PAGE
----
How would you like to have the best eggs you’ve ever tasted for breakfast? And know that they’re not only delicious but healthy and fresh? You can! All you need is a little bit of space—and a few chickens.

While you may think “yuk,” raising chickens is fun, exciting—especially the first time they lay eggs for you!—and not very time-consuming. ­Expect to spend just a few minutes a day feeding your chickens and collecting their eggs…10 to 20 minutes a week tending to the coop…and perhaps an hour or two every month or so giving the coop a thorough cleaning. The time your chickens demand of you will pale next to the pleasant times they’ll provide as you watch them scratch around the yard—there is something calming about watching chickens.

Beware: Some regions ban or restrict keeping chickens, allow hens but ban roosters and may require registration of backyard flocks. Your town or city offices should be able to direct you to any local laws. The website The City Chicken lists many, but not all, regulations around the country.


I recommend starting with at least three chickens. Chickens are social animals and like company. You don’t need a rooster—hens lay eggs whether or not a rooster is present. As for space,  a generous allowance would be three to four square feet per chicken inside a coop and eight to 10 square feet per chicken outside, depending on breed and size.

An easy way to start is to buy a ready-made coop, which will come with all the amenities a chicken needs, including ventilation, perches for night-time sleeping, and nest boxes where the hens will lay their eggs. Sidecar nests are handy because the chickens can access them from the inside while you can collect the eggs from the outside. Prefab coops come in a variety of sizes and will generally specify how many hens they are designed to house. Google “chicken coops” and you will find all manner of cool coops and kits. Prices start at around $150.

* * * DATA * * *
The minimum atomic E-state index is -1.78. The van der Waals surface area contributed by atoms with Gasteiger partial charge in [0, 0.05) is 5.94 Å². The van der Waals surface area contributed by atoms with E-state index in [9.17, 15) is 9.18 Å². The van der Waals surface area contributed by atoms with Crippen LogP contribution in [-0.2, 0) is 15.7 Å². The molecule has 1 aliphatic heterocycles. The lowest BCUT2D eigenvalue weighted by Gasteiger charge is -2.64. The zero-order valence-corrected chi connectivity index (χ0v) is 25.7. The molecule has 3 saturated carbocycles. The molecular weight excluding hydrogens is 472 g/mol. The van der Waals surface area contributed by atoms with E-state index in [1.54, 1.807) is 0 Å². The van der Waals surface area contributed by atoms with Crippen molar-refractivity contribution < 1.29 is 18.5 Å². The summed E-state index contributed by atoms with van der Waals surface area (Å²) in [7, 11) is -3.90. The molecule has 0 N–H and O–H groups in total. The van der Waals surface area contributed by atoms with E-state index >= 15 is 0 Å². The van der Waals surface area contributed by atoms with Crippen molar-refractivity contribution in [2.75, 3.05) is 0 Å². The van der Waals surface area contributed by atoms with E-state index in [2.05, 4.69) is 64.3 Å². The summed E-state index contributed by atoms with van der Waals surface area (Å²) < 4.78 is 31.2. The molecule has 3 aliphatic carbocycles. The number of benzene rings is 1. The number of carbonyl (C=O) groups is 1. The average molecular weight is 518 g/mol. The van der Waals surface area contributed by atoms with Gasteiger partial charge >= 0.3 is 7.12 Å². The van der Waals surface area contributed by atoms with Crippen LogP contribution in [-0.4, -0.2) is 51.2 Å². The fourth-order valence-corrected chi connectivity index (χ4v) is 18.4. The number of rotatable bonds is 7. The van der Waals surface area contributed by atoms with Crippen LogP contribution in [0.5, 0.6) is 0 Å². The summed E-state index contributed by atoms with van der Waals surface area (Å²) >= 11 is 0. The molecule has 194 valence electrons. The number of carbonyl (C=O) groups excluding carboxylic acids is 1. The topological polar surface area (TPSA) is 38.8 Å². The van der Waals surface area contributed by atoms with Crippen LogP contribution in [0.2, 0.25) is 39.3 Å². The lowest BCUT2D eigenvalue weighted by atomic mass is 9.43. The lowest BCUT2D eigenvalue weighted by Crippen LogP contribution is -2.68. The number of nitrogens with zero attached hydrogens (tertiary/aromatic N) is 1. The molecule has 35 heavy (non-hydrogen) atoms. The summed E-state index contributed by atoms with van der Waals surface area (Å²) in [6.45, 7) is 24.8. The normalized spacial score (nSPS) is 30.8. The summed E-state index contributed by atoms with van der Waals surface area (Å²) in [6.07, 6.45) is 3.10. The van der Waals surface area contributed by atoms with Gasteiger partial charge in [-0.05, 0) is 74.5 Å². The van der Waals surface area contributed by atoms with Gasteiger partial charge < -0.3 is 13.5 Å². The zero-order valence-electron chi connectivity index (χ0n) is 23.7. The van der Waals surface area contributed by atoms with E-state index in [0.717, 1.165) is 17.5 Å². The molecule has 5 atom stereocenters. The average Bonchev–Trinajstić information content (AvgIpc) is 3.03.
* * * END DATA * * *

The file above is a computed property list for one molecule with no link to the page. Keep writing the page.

Scatter “litter” in the nests and over the coop’s floor to absorb moisture and manure. Good litter choices include chopped straw, particularly wheat straw, or wood shavings, especially pine. Lawn clippings are fine, too, as long as they are well dried before they’re used and the grass wasn’t treated with herbicides or pesticides. Litter should be at least a few inches deep to absorb manure and moisture, and should be cleaned out and replaced as often as needed to keep it fresh. Dedicating one pair of boots or shoes that you wear only in and around your chicken coop and yard can help avoid spreading any illnesses.

Helpful: Fence in and cover the area where the chickens will be outside—to protect your hens from wandering dogs and other predators such as hawks, owls, foxes, coyotes, raccoons and opossums.

Consider your climate when you build a coop…

If you live in a very cold area, the coop should be insulated but still provide ventilation (put a sheet of Styrofoam under the roof). A cold-weather coop should not be much larger than three square feet per bird so that the chickens’ body heat can provide sufficient warmth in winter. Installing a heater is a bad idea, as it prevents chickens from becoming properly acclimated to variations in the weather.

If you live in a hot area, the roof should be light-colored to reflect sunlight.